Artificial intelligence, swarms of drones, new detection systems, super-powerful and compact pulse generators, ships without a crew – what will be the future of the naval forces of any country?
This question is asked, perhaps, in all developed countries of the world and not only by weapons developers and military experts. An interesting opinion was expressed by Andrew Davis from our beloved “The National Interest”.
Davis believes that in the light of the development of modern means of fighting ships, the latter will soon find it increasingly difficult to approach the coastline of any developed state without the threat of damage.
It is logical. Two or three dozen hypersonic missiles fired from coastal installations will cost immeasurably less than, say, an aircraft carrier that they hit. Yes, modern naval air defense systems can reflect a blow or reduce its damage. Or they may not.
Source: Russian Ministry of Defense, mil.ru
In any case, the coastline is moving away from where the sea meets land (for ships) to where the land-based anti-ship missiles will reach.
And behind this hypothetical line, expensive ships with numerous crews simply have nothing to do.
And what about ships without a crew? And what about ships that have the ability to stealthily approach the shores?
In the second case, of course, we are talking about submarines, and not about “stealth” frigates or destroyers.
And it may well turn out that swarms of unmanned vehicles (not necessarily flying), controlled by artificial intelligence, supported by satellites in orbit, equipped with new signal detection and processing systems, will be able to finally and irrevocably send the very idea of camouflage and covert movement of ship groups and individual ships.
And then what will it cost, say, landing ships that cannot approach the landing site, or patrol corvettes that are unable to pursue a submarine?
It turns out that the best way to mitigate this problem is to build as many low-cost, remotely controlled combat platforms as possible, the loss of which will not affect either the budget or human potential.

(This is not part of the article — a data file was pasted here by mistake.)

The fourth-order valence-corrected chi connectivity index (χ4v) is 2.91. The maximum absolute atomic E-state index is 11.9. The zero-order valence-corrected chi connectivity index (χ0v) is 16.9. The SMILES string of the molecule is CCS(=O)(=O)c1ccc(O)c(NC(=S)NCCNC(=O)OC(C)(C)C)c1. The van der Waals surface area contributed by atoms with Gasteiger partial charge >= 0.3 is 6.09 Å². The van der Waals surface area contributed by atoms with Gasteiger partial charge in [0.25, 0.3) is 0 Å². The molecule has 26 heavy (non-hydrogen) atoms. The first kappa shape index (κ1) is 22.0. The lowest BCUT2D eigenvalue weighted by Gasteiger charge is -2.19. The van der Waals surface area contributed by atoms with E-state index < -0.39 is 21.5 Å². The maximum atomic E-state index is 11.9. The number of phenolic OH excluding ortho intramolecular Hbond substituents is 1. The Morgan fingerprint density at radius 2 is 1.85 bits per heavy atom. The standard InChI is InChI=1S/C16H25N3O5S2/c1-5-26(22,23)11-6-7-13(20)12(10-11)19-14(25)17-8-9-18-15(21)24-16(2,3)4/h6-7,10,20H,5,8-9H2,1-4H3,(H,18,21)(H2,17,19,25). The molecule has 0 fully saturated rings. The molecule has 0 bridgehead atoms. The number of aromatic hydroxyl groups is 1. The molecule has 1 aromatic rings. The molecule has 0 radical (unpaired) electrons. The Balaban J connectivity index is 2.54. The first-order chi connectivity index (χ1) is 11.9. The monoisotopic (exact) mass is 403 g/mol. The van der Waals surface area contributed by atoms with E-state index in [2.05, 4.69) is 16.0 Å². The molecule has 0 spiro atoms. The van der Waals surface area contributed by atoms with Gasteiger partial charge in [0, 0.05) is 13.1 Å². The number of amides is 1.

True, this does not at all solve the issues of amphibious operations, one way or another related to the approach to the coastline.
With submarines, the situation can also be quite peculiar.
A network of unmanned trackers deployed in a specific area and connected via satellites to an artificial intelligence system is armed, for example, with a quantum detection system.
Actually, work on airborne quantum radars is already underway in a number of countries. Quantum magnetometry is also quite a real thing. For a year now, the German company Fraunhofer-Gesellschaft has been working on the creation of a magnetometer on a quantum drive (developed by the Fraunhofer Institutes of Freiburg society).
In general, the Germans had a slightly different task than the detection of submarines, but the atomic bomb appeared somewhat earlier than the nuclear power plant.
The point is that any submarine will have a very difficult time avoiding the attention of such a detection network equipped with quantum magnetometers capable of capturing even small magnetic fields. And if we are talking about a modern submarine …
The only question is in solving the problem of power supply and the size of the magnetometer.
And here the development of such a purely peaceful organization as the Deep-ocean Assessment and Reporting of Tsunamis, part of the National Oceanic and Atmospheric Administration (NOAA), can come to the rescue. The world’s oceans are already littered with the sensors of this organization. And NOAA satellites vigilantly receive their signals, processing incoming information in order to warn of tsunamis, typhoons, hurricanes and other natural disasters.